Impact of Coronary Artery Disease Severity Assessed With the SYNTAX Score on Outcomes Following Transcatheter Aortic Valve Replacement
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Background The influence of coronary artery disease (CAD) on clinical and echocardiographic outcomes after transcatheter aortic valve replacement (TAVR) is still controversial. We sought to evaluate the impact of CAD severity as measured by the SYNTAX score (SS) on patients undergoing TAVR.
Methods and Results A total of 377 patients who underwent TAVR in 2 high‐volume centers in North America were included in our retrospective analysis. A blinded angiographic core laboratory calculated the SS on all available coronary angiograms with the use of quantitative coronary analysis. Patients were stratified into 4 groups: (1) no CAD (SS=0); (2) low SS (SS between 1 and 22); (3) intermediate SS (SS between 23 and 32); and (4) high SS (SS ≥33). Patients who had undergone percutaneous coronary intervention within 6 months prior to TAVR were separated into 2 categories based on their residual SS (<8 and ≥8). Patients with previous coronary artery bypass grafting (CABG) were divided into 2 groups: (1) low CABG SS and (2) high CABG SS. The primary end point was a composite of all‐cause mortality, myocardial infarction, and stroke. At 30 days and 1 year, both the presence and the severity of CAD had no impact on the rate of the combined primary end point and on all‐cause mortality, cardiovascular mortality, and myocardial infarction. Patients with less complete revascularization (residual SS ≥8 versus residual SS <8 and low CABG SS versus high CABG SS, had similar rates of the combined primary end point, all‐cause mortality, cardiovascular mortality, MI, and stroke, at both 30 days and 1 year.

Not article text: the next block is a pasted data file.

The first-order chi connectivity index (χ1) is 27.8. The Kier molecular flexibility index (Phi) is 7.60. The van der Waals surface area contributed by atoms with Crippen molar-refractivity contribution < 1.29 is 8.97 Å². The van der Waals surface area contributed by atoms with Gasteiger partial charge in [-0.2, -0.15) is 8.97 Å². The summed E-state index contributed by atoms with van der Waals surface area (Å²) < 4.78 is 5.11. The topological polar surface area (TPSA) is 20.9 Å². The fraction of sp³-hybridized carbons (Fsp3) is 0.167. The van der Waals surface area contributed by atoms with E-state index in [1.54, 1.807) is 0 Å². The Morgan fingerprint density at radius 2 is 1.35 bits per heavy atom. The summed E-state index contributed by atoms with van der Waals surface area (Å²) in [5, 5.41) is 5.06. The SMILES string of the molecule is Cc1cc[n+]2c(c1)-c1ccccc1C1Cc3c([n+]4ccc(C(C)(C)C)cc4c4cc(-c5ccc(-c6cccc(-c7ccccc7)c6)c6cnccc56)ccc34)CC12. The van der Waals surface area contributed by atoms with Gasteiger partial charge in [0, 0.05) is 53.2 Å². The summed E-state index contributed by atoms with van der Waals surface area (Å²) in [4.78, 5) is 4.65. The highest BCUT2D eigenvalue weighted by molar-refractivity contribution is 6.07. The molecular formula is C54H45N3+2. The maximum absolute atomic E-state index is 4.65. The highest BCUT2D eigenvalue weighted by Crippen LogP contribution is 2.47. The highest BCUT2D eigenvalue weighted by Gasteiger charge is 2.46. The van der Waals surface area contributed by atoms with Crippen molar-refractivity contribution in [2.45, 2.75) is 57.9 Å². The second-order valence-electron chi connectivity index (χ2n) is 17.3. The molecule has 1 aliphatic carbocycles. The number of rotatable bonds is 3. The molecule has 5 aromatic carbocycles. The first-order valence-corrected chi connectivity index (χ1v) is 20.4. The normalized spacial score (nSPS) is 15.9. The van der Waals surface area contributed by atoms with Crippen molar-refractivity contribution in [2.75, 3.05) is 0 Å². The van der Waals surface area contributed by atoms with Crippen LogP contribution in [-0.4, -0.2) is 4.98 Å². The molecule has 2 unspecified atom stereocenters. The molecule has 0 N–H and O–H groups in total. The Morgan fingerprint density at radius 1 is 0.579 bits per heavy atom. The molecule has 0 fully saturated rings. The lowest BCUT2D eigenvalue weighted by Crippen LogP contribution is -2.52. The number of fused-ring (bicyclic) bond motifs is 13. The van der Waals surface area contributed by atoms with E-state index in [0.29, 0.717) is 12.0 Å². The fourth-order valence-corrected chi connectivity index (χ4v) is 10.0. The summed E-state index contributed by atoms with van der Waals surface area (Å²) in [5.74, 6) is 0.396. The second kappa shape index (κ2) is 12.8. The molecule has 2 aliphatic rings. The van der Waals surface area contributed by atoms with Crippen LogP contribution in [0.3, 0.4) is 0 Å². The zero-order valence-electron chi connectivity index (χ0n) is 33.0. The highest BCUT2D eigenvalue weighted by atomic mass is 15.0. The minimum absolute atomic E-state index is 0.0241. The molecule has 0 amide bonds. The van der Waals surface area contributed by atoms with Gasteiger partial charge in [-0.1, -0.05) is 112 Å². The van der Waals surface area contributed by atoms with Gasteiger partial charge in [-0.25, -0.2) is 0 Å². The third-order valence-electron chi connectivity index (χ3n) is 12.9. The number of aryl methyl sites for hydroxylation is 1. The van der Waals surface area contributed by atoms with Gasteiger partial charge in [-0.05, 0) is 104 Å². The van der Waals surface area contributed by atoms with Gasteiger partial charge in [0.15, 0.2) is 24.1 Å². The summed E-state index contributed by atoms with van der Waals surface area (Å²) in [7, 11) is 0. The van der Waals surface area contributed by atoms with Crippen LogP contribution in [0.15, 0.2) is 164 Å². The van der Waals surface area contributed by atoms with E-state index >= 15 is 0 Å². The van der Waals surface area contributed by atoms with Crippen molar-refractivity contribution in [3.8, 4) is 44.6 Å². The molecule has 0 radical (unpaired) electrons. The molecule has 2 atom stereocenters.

Conclusions In our core laboratory–validated study, neither the severity of CAD nor completeness of revascularization after percutaneous coronary intervention or CABG were associated with clinical outcomes after TAVR, at both 30 days and 1 year.